An Animated Discussion

My dad and I saw Shrek the Third on Saturday afternoon. From a technical standpoint, the CGI animation and effects were superb, as expected. When you have a team of 150 talented people put a million man-hours into the project, that's no surprise. And the movie did have its moments, but I think it may have suffered from having too many secondary characters trying to do too many things and diluting the emphasis from the main characters. The first movie was mainly focused on Shrek, Fiona and Donkey. The second movie expanded the number of main characters by adding in Puss-In-Boots, as well as the Fairy Godmother and Prince Charming as the new villains. This one adds more new characters but there's only 90 minutes of screen time. More time for the new characters means less time for Shrek, Fiona and Donkey, and less character development and depth. Other than that minor quibble, though, I enjoyed the movie.

You could tell that the demographic being targeted by the previews was children and teens. We saw previews for no less than four upcoming animated features:
  1. A new Penguins movie where the birds go surfing
  2. A feature-length The Simpsons movie (looked funny)
  3. Ratatouille, about a rat in a Paris restaurant who wants to be a chef (I laughed out loud when one of the female chef characters said, "I don't like to be rude, but we're French!"; I was probably the only one in the theater who laughed at the line, but most of the crowd must have been either kids or Francophiles)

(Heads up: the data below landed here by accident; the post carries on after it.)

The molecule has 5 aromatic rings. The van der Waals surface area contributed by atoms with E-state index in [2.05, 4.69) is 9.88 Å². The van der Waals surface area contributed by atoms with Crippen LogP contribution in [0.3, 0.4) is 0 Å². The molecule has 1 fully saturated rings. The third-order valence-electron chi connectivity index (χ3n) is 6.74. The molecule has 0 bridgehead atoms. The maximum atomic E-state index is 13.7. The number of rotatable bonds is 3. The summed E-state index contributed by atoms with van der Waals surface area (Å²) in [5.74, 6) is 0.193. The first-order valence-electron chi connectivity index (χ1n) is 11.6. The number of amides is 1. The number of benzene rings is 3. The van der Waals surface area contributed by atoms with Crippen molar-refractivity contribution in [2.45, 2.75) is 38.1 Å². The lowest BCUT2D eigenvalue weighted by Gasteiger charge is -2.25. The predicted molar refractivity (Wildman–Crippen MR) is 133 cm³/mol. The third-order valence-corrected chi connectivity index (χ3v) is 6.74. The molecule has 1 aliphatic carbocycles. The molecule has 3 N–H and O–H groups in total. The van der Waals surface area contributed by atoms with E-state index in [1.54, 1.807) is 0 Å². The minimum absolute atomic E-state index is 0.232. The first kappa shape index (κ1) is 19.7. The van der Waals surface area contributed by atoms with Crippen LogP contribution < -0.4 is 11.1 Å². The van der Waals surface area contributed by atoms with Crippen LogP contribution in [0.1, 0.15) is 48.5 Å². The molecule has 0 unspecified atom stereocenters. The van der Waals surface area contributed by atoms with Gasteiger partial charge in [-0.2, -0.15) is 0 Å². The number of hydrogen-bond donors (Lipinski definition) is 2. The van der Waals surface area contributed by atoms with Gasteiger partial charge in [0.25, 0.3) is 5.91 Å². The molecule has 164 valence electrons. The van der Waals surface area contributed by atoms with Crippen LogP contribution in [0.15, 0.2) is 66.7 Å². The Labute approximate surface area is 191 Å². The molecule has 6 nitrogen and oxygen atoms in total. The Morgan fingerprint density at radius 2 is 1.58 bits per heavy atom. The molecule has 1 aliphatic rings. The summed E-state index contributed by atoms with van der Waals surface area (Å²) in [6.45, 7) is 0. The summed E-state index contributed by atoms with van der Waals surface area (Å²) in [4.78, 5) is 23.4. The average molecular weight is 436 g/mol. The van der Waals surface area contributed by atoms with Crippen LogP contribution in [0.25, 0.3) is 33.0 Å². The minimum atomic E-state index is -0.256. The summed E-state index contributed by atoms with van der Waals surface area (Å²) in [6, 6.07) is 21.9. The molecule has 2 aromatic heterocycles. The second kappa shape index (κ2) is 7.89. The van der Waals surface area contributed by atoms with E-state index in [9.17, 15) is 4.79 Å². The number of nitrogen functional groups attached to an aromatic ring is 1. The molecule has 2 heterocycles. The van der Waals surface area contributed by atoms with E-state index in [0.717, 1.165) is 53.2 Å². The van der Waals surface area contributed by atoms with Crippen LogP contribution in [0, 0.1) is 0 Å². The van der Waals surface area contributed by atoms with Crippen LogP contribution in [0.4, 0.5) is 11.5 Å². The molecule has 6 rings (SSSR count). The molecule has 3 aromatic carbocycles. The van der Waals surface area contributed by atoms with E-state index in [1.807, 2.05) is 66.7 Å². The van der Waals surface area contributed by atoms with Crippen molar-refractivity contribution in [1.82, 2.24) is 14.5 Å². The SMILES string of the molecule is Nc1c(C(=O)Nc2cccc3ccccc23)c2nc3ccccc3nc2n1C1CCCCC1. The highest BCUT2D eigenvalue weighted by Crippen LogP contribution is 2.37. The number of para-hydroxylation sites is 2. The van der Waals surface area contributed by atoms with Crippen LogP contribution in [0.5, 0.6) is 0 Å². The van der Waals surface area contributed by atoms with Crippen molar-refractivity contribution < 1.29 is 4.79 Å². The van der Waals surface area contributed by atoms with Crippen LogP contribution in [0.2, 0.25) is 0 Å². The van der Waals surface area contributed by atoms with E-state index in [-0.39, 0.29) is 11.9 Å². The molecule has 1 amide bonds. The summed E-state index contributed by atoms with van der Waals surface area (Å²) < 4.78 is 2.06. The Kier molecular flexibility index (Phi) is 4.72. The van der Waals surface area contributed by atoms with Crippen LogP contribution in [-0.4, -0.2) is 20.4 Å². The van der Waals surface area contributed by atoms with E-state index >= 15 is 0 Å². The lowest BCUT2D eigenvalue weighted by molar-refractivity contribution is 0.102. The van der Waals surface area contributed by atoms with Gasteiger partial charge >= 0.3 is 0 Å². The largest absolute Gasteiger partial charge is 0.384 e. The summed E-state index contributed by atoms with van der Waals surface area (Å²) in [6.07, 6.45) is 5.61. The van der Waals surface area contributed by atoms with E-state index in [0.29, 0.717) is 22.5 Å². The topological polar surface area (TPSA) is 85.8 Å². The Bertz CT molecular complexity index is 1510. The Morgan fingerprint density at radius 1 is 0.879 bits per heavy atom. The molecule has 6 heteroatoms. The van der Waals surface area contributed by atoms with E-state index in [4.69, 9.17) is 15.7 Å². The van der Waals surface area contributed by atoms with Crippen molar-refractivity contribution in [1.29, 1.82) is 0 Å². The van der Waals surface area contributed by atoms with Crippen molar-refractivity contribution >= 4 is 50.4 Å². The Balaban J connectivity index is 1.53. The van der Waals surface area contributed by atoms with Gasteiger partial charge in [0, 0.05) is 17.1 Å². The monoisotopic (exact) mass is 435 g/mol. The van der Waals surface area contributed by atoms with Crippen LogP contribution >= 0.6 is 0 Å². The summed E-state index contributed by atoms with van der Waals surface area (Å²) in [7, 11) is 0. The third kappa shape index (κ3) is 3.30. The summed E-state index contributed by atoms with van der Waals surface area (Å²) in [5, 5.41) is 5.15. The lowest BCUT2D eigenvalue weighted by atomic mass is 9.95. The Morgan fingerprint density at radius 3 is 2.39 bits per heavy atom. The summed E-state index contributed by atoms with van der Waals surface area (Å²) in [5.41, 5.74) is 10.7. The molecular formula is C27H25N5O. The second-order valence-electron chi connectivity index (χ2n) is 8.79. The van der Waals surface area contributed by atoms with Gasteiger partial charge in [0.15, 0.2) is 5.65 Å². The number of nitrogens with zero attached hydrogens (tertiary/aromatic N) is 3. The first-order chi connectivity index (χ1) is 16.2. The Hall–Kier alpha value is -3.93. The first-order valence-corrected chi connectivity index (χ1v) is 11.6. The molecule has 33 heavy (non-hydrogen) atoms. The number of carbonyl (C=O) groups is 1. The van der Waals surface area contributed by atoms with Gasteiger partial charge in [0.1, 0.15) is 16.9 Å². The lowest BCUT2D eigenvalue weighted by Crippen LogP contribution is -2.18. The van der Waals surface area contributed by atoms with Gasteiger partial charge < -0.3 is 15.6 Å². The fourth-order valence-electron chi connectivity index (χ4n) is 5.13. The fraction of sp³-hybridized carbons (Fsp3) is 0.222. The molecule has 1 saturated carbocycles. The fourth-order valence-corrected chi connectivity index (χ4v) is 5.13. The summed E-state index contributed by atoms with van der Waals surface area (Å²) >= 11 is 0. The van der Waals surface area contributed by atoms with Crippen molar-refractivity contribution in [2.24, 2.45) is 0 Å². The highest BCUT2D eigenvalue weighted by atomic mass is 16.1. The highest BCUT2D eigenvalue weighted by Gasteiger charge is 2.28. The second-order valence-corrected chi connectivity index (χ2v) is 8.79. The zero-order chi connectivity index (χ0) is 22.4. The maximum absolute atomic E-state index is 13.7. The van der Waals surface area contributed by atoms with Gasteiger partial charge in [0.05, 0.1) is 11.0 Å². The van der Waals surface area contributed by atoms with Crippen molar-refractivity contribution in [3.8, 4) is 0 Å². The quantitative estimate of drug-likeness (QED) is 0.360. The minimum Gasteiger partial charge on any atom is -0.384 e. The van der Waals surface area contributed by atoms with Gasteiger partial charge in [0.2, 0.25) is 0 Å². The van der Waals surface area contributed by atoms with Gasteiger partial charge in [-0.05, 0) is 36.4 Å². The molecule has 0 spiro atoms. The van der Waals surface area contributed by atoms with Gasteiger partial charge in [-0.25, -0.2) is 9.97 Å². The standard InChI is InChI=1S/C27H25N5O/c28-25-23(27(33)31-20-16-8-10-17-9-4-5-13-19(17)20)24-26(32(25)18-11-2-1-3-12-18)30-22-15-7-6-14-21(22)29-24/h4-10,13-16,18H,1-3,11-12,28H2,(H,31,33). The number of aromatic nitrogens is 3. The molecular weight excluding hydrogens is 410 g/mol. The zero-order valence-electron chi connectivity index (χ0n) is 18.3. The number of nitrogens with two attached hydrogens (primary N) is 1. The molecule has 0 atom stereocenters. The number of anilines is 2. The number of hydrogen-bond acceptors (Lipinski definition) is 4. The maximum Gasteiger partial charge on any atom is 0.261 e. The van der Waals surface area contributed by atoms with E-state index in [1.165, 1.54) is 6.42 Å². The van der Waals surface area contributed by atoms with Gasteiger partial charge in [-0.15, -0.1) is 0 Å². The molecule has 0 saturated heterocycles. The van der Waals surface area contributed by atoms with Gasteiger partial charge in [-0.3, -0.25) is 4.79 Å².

4. Bee Movie, with Jerry Seinfeld as the voice of a worker bee who escapes the hive and ends up lost in the big city
There were also previews for the new Nancy Drew movie, with the teen sleuth going to Los Angeles, and the cartoony live action Transformers movie. Now, a car or truck that turns into a fighting robot is a great concept for a toy for 8-year-old boys, but as a hook for a movie plot, it's thinner than Nicole Ritchie after a week of Slim-Fast. My poor old dad seemed kind of freaked out by the freneticness of the latter preview, with its noise and explosions.

Yesterday, I was channel-surfing and found an interesting animated series on Nicktoons called Avatar: The Last Airbender. They were showing a seven-hour marathon of shows from the first season, and I came in about halfway through. The target demographic is 6-11 year olds, but it's actually a fairly intelligent show that is watchable by all ages. The animation quality is better than most kid shows, and unlike most Japanese anime, the characters don't look like freaks or dress provocatively. Best of all, there actually is plot and character development, and the characters (and the young viewers) pick up good, wholesome moral lessons. The show was created in-house in America by Nickelodeon and animated in South Korea. It's head-and-shoulders above most of the stuff out there for kids, and the reviews on Amazon.com are almost routinely excellent, with many parents writing about how they enjoy watching the show with their children.

So, what's it all about? Here's Amazon's Plot Synopsis:
When the hostile Fire Nation threatens to enslave the Water, Earth, and Air Nations, a reluctant and irresponsible boy must face his destiny as the Avatar, the Chosen One who can restore the world order. This new animated series centers on twelve-year-old Aang, who must forgo his selfish wandering to learn to master his latent powers over the four elements. Only then can he conquer the Firebenders, the evil magi who threaten the world.
If you'd like to know more, read the review at the link.